Posted by: mynaturaldiary | October 23, 2010

Duck delectation

Winter ducks return to the RSPB reserve at Saltholme.

Wigeon are back en masse.

The orange stripe on the Males forehead is very obvious, as is the pink breast.

Wigeon (Anas penelope)

They are delightful to see, and make a loud plaintive cry all over the reserve.

Gadwall are a similar size duck.

Gadwall (Anas strepera)

The black tail patch on the male is very distinctive, as is the white wing patch. Close up the grey markings on the body show an exquisite pattern of bars which is only just discernible in the pictures above.

Pintail were on the reserve.

Pintail (Anas acuta)

As were Pochard.

Pochard (Aythya ferina)

And Shoveler ducks, with their enormous beaks.

Shoveler (Anas clypeata)

Mallard are permanently resident on the waters.

Mallard (Anas platyrhynchos)

Teal are a beautiful small duck. In the late evening light, their speculum reflect irridescent; sometimes green, sometimes blue.

The head of a male Teal is chestnut brown, with a green stripe bounded by orange stripes.

And their white triangular patch on their rump is especially visible when they are dabbling.

Teal (Anas crecca)

In the far distance, two waders. First, a Black-tailed Godwit.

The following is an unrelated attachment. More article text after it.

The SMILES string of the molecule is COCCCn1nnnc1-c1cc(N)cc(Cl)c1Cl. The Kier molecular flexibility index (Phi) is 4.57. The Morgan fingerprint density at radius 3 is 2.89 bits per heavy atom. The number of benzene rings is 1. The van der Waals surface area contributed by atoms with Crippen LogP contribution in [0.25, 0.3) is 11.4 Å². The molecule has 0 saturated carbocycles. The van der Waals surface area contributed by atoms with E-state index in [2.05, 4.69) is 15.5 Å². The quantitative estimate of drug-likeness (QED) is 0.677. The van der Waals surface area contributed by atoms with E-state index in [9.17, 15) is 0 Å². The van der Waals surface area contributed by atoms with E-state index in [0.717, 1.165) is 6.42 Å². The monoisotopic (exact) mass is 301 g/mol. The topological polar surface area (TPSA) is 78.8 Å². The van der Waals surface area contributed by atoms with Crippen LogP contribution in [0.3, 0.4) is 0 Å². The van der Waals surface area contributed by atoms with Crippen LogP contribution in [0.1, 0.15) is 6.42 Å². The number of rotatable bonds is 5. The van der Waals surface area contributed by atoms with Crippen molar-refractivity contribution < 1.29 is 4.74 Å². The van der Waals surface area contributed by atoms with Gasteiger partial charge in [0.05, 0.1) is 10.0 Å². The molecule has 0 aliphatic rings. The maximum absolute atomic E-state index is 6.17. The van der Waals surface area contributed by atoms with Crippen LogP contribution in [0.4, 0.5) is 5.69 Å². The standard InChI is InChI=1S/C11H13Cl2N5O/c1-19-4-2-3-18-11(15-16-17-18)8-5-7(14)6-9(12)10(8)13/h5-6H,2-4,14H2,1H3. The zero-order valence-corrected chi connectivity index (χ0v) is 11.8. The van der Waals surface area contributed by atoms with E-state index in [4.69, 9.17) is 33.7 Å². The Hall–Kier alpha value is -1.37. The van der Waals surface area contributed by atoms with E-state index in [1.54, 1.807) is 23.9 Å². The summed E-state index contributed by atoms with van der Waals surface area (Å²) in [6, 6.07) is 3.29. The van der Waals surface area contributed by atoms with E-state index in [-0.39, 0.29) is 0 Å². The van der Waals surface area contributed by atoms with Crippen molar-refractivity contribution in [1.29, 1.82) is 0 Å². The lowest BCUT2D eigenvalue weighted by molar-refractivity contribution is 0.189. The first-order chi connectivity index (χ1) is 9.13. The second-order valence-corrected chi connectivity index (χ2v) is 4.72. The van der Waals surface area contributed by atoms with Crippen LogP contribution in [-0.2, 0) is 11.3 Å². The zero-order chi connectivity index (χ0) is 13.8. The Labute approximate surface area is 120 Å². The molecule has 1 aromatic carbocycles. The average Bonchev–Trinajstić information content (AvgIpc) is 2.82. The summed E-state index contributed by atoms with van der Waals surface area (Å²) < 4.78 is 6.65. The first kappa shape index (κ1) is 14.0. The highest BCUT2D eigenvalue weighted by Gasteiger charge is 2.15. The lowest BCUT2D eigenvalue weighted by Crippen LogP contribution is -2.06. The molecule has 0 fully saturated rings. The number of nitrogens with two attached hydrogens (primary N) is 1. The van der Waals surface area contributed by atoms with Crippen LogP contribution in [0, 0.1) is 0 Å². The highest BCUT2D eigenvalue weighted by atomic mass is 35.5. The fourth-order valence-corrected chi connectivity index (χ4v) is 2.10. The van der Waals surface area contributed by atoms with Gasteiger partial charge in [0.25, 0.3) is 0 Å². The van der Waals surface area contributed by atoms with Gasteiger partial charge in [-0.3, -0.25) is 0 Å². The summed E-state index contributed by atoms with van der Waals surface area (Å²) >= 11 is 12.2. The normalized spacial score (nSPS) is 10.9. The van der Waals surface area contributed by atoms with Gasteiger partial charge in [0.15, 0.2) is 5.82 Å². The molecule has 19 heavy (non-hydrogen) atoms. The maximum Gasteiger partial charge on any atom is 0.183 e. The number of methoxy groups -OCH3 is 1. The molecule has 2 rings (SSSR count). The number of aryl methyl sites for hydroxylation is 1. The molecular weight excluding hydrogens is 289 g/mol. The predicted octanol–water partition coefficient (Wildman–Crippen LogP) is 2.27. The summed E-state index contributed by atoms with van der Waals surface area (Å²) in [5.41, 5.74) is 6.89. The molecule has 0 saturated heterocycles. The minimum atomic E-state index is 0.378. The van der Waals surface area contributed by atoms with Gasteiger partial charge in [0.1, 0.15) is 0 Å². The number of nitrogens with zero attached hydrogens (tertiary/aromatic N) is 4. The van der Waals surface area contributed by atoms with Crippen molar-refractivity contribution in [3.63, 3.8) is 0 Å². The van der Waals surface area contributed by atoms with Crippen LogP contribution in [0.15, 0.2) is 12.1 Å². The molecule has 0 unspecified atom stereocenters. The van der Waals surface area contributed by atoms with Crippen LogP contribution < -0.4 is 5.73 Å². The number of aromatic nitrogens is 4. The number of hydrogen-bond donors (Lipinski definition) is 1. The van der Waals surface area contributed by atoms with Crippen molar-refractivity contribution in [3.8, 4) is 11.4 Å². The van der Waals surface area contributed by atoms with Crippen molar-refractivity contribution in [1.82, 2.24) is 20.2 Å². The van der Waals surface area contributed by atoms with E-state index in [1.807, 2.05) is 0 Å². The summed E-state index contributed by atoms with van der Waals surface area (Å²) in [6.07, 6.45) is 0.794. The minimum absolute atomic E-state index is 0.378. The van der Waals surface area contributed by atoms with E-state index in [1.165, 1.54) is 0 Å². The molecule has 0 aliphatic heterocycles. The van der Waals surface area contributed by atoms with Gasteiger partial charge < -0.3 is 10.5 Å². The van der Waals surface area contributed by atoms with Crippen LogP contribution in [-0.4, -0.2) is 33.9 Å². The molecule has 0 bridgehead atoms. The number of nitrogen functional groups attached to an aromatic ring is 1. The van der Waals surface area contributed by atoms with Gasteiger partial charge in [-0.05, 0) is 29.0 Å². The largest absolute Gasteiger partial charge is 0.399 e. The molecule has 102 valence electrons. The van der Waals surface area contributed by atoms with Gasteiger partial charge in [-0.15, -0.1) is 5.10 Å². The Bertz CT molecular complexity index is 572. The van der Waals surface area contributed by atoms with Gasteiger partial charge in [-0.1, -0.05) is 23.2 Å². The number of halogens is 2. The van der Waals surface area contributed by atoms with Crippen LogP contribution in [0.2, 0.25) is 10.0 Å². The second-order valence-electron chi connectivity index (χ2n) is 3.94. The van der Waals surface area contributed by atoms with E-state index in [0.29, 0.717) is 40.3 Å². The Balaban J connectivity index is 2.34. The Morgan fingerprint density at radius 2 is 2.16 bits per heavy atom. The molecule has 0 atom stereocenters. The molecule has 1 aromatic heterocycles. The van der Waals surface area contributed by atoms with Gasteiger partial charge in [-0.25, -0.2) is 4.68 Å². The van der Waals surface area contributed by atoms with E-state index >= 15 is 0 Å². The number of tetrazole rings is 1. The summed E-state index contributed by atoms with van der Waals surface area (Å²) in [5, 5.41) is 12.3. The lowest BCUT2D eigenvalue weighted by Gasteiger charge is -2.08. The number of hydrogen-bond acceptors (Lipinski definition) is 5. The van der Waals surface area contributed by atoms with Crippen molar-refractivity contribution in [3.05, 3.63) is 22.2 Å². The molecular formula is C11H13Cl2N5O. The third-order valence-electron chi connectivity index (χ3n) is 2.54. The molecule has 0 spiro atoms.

Black-tailed godwit (Limosa limosa)

Then a Curlew, with its distinctive curved beak.

Curlew (Numenius arquata)

A Little Egret flew onto the waters before Wildlife Watchpoint.

Little Egret (Egretta garzetta)

On the feeders by Wildlife Watchpoint were very wet bedraggled looking finches.

Goldfinch (Carduelis carduelis)

Greenfinch (Carduelis chloris)

A Magpie seemed to fair better.

Magpie (Pica pica)

As ever this time of year the skies above Saltholme occasionally erupt with Golden Plover.

Golden Plover (Pluvialis apricaria)

Why do they do this? To escape predators! Hot on their tail is a Peregrine…

Peregrine (Falco peregrinus)

Gute Jagd!

Once the danger has passed, the Plover settle on the ground. That’s until another Falcon passes nearby..


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